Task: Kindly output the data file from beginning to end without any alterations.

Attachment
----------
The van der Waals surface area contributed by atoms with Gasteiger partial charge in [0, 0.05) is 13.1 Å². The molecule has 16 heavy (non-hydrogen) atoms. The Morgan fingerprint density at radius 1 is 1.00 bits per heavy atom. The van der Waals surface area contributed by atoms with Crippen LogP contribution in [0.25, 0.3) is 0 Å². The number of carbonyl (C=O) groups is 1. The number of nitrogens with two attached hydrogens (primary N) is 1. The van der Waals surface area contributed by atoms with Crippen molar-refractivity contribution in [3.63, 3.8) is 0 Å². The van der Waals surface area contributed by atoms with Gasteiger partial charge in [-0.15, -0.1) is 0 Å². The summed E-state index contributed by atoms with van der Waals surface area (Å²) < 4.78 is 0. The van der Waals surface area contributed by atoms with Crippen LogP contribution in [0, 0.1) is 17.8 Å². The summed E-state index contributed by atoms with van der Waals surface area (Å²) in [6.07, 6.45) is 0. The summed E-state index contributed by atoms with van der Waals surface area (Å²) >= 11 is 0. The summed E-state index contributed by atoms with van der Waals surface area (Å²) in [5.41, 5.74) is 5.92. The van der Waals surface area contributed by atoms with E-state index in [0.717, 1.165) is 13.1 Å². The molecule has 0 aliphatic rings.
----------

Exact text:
The van der Waals surface area contributed by atoms with Gasteiger partial charge in [0, 0.05) is 13.1 Å². The molecule has 16 heavy (non-hydrogen) atoms. The Morgan fingerprint density at radius 1 is 1.00 bits per heavy atom. The van der Waals surface area contributed by atoms with Crippen LogP contribution in [0.25, 0.3) is 0 Å². The number of carbonyl (C=O) groups is 1. The number of nitrogens with two attached hydrogens (primary N) is 1. The van der Waals surface area contributed by atoms with Crippen molar-refractivity contribution in [3.63, 3.8) is 0 Å². The van der Waals surface area contributed by atoms with Gasteiger partial charge in [-0.15, -0.1) is 0 Å². The summed E-state index contributed by atoms with van der Waals surface area (Å²) < 4.78 is 0. The van der Waals surface area contributed by atoms with Crippen LogP contribution in [0, 0.1) is 17.8 Å². The summed E-state index contributed by atoms with van der Waals surface area (Å²) in [6.07, 6.45) is 0. The summed E-state index contributed by atoms with van der Waals surface area (Å²) >= 11 is 0. The summed E-state index contributed by atoms with van der Waals surface area (Å²) in [5.41, 5.74) is 5.92. The van der Waals surface area contributed by atoms with E-state index in [0.717, 1.165) is 13.1 Å². The molecule has 0 aliphatic rings.